Sheriff Charles Blackwood

Orange County Sheriff Charles Blackwood

We have recently experienced increased community interest in our use of body worn cameras, and I am glad to have this forum to tell you more about these important devices. 

We began our body worn camera (BWC) program a year ago. We purchased Motorola Remote Speaker Mic cameras. These combine a high resolution camera, microphone, and speaker into a compact device placed on a deputy’s chest. 

The cameras are approximately $880 apiece. However, like with a cellphone, the initial investment in equipment is small when compared with the ongoing costs. Storage space on cloud-based servers is particularly expensive, and we accumulated 3.35 terabytes of audio and video files in one year. A five year subscription for infrastructure services and the digital evidence management system is $230,625.00. We retain all video data for 120 days; however, after that period, not all of it may be deleted. Footage from a felony, such as a murder, may need to be retained for several years. The total cost of the program, including cameras, batteries, cables, chargers, adapters, and other accessories is $281,058.51.

Unlike dashboard cameras, wired to turn on with the blue lights, a deputy must manually activate a BWC. The cameras constantly receive data; to conserve battery life, they only save data from 30 seconds prior to the time of activation. Saving data consumes a great deal of a battery’s capacity. In passive mode, a battery lasts approximately six hours. In active save mode, it lasts only two. Although each deputy receives two batteries and a car charger, a busy shift can easily deplete both. 

Deputies generally remember to activate their cameras. However, in emergent situations, they may forget or simply be unable to activate the camera as a matter of survival. Recently, a pit bull charged a deputy as he exited his vehicle. The deputy did not have time to turn his camera on before the dog attacked. Fortunately, the situation resolved with only minor injuries to the deputy and no injury to the dog. However, had the deputy needed to shoot the dog, the deputy would have needed to justify his actions AND explain why he did not record the encounter.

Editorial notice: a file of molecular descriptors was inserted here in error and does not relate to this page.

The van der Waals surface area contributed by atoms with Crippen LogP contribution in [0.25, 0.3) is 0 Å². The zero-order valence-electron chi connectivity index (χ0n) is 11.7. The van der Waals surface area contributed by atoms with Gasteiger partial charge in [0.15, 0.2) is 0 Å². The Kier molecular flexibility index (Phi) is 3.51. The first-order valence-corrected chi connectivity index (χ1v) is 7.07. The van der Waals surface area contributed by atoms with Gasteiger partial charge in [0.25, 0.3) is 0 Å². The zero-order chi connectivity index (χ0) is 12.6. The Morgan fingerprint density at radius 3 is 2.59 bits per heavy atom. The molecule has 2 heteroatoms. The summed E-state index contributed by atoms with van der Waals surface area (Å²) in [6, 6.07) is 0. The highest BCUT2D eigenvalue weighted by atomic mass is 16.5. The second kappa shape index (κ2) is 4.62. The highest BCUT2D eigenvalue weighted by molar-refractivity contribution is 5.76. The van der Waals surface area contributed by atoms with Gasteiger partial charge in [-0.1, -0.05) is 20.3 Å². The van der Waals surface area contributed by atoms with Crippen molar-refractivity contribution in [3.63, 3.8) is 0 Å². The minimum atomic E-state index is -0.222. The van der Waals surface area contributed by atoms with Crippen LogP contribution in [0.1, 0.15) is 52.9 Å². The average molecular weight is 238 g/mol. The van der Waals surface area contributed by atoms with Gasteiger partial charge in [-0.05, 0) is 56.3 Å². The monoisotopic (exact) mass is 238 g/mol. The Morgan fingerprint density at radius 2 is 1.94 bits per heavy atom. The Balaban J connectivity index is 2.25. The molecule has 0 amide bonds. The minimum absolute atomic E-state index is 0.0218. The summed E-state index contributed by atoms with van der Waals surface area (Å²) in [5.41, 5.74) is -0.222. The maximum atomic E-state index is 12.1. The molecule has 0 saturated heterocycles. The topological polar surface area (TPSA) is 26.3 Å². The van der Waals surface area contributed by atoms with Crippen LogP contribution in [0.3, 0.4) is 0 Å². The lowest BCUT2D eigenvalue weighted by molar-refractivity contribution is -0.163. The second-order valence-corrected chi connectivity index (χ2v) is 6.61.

Our policy specifies four situations when BWCs should be activated: all enforcement and investigative contacts, traffic stops, self-initiated activity requiring notification to Orange Central Communications, and any other situation that becomes adversarial although it would not otherwise require recording. 

Once a deputy activates the camera, it is to remain on until the deputy reasonably believes his or her direct participation in the event is complete, or the situation no longer meets the criterion for recording. Our policy considers the dignity and privacy concerns of the individuals being recorded. A deputy may discontinue recording when these concerns legitimately outweigh any law enforcement interest in the recording.

I admit I had some initial resistance to body cameras, and not only because of the cost of the program. I feared morale might suffer if deputies perceived the program signaled a lack of trust, I thought it would take too much time to upload footage, and I worried activating the camera upon arrival at a complex and dangerous scene might cause distraction and delay. 

I am happy to report my skepticism was unwarranted. The cameras preserve visual and audio details of an interaction from the deputy’s point of view, which is different from the angle of bystander cell phone video. Numerous times, the recordings have provided irrefutable proof that deputies treat people respectfully and follow agency policy despite danger, chaotic scenes, and verbal abuse.  If, however, a recording were to support a complaint, it would be invaluable material to guide decisions about whether the matter was one best addressed through additional training, or if disciplinary action or termination were warranted. In similar fashion, the cameras are useful as part of our field training program. A supervisor is able to hold “film sessions” with a trainee much like a coach does with his or her players. 

The recordings also provide protection against frivolous and malicious complaints. I appreciate and specifically want to thank County Commissioner Mark Dorosin for being so persistent and convincing me to move forward with the BWC initiative. The unbiased view from the camera has repeatedly provided opportunities to settle disputes where one person’s word differs from the other’s.  Deputies now welcome the power of video; they have seen it refute dishonest or embellished reports of their actions. They also recognize the cameras document the professionalism with which they approach their duties. 

If you see my deputies in the community, feel free to talk to them about our BWC program, and as always, call me if you have questions or concerns.